Defining the Universe

The first step in designing an admissible consumer survey is to properly define the universe of consumers. The relevant legal questions determine the appropriate type of study. Genericness, fame, and dilution studies use the general national consumer population. Likelihood of confusion studies use potential purchasers. When you first think about who uses a product or service, it is the purchasers not the users, who are the decision-makers.

Use of a product does not qualify one for the sample. Only potential purchasers are included in the survey.

Who purchases the client’s product or service? Attorneys should ask the client to help delineate the universe’s potential customers or competition’s customers depending upon whether it is a forward or reverse confusion test. What the clients know about the purchasers’ buying habits, such as how often their potential consumers buy the product or service, helps the survey designer craft appropriate questions.

Consumer Hoarding Affects Frequency of Purchase

Extraordinary hoarding affected buying habits during our recent pandemic. How hoarding affects consumer studies is reflected in the qualifications portion of the survey. For example, what if your trademark infringement case involves a brand of toilet paper that is squeezably soft? If a survey is testing the level of consumer confusion for a toilet paper mark, a normal universe qualifying question, “Have you purchased toilet paper in the last 21 days, or do you plan to purchase toilet paper in the next 21 days?” is affected by the current supply chains and shopping habits. During the time period with nationwide toilet paper hoarding due to fears about the coronavirus and supply chains, frequency of purchasing changed. Keeping household disinfectant supplies on hand, shifted too. During the hoarding period, those with increased impulse buying, forego brand preference in favor of supply availability on the shelves. Depending upon the trademark in question, where one buys the product may be a necessary qualifying question too. Box stores frequently carry their own store branding and may use a less expensive version of a popular brand. Costco shoppers may be more prone to keeping greater supplies on hand at home. Those with limited funds may not be able to acquire or store supplies as readily.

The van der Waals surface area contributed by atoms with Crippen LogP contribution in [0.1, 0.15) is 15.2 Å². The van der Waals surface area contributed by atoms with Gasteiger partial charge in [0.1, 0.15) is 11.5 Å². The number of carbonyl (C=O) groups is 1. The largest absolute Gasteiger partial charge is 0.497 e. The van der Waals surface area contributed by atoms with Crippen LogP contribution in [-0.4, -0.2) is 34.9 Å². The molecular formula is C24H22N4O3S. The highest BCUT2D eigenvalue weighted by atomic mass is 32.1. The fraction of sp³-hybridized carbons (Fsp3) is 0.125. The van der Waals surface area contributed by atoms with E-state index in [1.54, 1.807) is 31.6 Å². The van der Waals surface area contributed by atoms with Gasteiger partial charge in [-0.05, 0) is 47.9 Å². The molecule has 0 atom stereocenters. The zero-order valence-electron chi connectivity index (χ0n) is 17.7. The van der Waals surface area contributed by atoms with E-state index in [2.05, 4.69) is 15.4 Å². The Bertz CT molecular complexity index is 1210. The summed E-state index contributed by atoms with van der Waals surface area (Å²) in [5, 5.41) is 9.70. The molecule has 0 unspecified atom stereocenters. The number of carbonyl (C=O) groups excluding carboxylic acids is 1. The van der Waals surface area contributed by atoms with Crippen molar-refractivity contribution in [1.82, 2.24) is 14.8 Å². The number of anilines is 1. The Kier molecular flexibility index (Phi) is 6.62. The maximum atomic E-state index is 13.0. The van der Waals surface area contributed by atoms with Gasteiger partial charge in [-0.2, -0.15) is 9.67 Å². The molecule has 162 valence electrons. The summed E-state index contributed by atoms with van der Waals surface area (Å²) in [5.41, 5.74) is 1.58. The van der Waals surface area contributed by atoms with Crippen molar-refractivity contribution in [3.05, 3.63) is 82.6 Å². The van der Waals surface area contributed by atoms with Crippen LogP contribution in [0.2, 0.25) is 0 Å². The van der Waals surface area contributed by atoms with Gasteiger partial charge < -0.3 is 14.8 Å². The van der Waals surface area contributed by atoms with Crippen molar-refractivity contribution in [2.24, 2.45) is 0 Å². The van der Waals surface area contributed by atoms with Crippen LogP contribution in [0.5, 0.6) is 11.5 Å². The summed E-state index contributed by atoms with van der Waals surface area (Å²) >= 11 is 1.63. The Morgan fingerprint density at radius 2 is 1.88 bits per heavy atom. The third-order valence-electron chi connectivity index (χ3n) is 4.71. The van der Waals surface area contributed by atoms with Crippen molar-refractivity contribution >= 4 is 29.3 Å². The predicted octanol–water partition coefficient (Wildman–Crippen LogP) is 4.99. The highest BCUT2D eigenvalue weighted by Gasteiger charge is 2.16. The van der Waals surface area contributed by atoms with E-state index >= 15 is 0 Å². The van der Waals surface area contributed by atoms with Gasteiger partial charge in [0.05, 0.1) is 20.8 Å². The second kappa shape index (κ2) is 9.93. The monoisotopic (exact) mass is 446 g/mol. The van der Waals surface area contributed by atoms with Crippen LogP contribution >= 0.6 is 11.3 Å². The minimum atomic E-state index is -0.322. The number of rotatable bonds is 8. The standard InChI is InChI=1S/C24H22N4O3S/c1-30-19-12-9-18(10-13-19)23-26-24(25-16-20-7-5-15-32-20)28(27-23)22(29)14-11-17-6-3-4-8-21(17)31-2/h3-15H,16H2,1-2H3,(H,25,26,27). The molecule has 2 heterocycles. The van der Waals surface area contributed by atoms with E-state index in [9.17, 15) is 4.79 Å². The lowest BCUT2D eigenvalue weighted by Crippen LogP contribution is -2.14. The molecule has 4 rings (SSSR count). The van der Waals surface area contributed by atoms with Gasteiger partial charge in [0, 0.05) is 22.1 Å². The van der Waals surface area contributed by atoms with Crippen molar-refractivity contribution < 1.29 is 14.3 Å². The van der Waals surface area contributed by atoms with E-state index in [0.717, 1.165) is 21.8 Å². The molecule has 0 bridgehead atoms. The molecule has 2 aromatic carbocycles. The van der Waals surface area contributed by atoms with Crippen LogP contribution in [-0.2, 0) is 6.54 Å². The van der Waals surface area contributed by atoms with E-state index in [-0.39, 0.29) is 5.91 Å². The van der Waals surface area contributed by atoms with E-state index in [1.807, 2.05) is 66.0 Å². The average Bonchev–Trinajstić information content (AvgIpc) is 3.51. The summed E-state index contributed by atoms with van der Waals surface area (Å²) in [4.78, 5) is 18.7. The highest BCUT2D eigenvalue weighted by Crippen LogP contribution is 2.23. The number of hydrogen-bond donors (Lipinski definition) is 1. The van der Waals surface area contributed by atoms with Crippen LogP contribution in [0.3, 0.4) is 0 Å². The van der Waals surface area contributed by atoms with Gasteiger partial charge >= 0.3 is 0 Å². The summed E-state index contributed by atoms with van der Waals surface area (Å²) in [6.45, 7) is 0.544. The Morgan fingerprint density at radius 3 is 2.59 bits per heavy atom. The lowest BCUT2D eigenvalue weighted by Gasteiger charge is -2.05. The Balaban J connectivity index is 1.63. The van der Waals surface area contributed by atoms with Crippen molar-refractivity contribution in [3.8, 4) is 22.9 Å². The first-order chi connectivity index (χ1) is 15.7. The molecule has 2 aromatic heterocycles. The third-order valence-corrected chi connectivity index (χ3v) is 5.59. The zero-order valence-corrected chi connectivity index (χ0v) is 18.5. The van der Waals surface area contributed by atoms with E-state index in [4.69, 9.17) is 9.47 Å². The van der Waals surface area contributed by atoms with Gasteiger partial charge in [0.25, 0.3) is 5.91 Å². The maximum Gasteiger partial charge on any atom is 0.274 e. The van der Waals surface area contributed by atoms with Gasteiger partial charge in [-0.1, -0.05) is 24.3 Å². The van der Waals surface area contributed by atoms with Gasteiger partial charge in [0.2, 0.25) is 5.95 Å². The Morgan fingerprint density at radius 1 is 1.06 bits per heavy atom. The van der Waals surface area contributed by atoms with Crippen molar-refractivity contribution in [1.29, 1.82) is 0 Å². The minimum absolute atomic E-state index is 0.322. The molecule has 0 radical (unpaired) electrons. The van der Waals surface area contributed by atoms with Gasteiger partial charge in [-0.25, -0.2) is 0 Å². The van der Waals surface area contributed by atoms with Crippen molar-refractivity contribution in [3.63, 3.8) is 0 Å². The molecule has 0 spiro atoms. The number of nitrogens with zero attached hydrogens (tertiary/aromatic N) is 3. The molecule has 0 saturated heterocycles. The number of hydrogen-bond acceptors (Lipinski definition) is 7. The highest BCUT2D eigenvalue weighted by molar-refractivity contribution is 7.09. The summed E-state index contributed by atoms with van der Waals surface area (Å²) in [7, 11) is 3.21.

Avoid Under-Inclusiveness and Over-Inclusiveness

Who buys the household items? Is it a family member or someone outside the family? Are consumers using a shopping service that substitutes another brand, if the preferred brand is out of stock? If so, the survey expert needs to consider disqualification. Hoarders, who use shopping services, could be over-included if they allow substitutions in their orders. Allowing substitutions has ramifications about choice and confusion.

A survey expert should avoid under-inclusiveness in the survey population as well. That is, one-time hoarders could be under-included, if time qualifications are too short. With hoarding behavior of common household products, the time qualification for purchase may need to be extended in surveys.

(“Have you purchased toilet paper in the last 60 days, or do you plan to purchase toilet paper in the next 60 days?”) Several factors affect purchasing behaviors. Sorting out the critical variables for defining the universe include the time period that the infringement occurred, the appropriate purchasing time qualification and potentially the degree of hoarding that occurs with the type of product.